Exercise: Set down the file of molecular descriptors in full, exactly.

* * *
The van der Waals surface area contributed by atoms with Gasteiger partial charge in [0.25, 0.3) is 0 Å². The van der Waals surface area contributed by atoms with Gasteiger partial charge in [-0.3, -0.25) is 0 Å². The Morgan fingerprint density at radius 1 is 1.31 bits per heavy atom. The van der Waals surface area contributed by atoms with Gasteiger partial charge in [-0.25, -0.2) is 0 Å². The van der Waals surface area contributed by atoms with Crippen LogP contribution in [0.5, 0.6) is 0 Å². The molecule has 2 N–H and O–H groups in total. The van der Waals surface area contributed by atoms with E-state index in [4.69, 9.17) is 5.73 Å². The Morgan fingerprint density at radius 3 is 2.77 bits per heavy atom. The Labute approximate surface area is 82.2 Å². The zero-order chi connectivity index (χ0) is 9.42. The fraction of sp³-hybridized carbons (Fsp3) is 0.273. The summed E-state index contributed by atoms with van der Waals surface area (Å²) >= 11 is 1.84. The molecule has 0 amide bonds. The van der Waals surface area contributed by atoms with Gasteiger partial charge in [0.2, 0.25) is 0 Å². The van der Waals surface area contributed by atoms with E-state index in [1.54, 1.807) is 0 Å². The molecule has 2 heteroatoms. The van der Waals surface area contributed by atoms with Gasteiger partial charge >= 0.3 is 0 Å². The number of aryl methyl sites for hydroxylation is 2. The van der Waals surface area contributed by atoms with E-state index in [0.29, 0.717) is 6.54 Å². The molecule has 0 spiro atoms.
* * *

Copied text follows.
The van der Waals surface area contributed by atoms with Gasteiger partial charge in [0.25, 0.3) is 0 Å². The van der Waals surface area contributed by atoms with Gasteiger partial charge in [-0.3, -0.25) is 0 Å². The Morgan fingerprint density at radius 1 is 1.31 bits per heavy atom. The van der Waals surface area contributed by atoms with Gasteiger partial charge in [-0.25, -0.2) is 0 Å². The van der Waals surface area contributed by atoms with Crippen LogP contribution in [0.5, 0.6) is 0 Å². The molecule has 2 N–H and O–H groups in total. The van der Waals surface area contributed by atoms with E-state index in [4.69, 9.17) is 5.73 Å². The Morgan fingerprint density at radius 3 is 2.77 bits per heavy atom. The Labute approximate surface area is 82.2 Å². The zero-order chi connectivity index (χ0) is 9.42. The fraction of sp³-hybridized carbons (Fsp3) is 0.273. The summed E-state index contributed by atoms with van der Waals surface area (Å²) >= 11 is 1.84. The molecule has 0 amide bonds. The van der Waals surface area contributed by atoms with Gasteiger partial charge in [0.2, 0.25) is 0 Å². The van der Waals surface area contributed by atoms with E-state index in [1.54, 1.807) is 0 Å². The molecule has 2 heteroatoms. The van der Waals surface area contributed by atoms with Gasteiger partial charge >= 0.3 is 0 Å². The number of aryl methyl sites for hydroxylation is 2. The van der Waals surface area contributed by atoms with E-state index in [0.29, 0.717) is 6.54 Å². The molecule has 0 spiro atoms.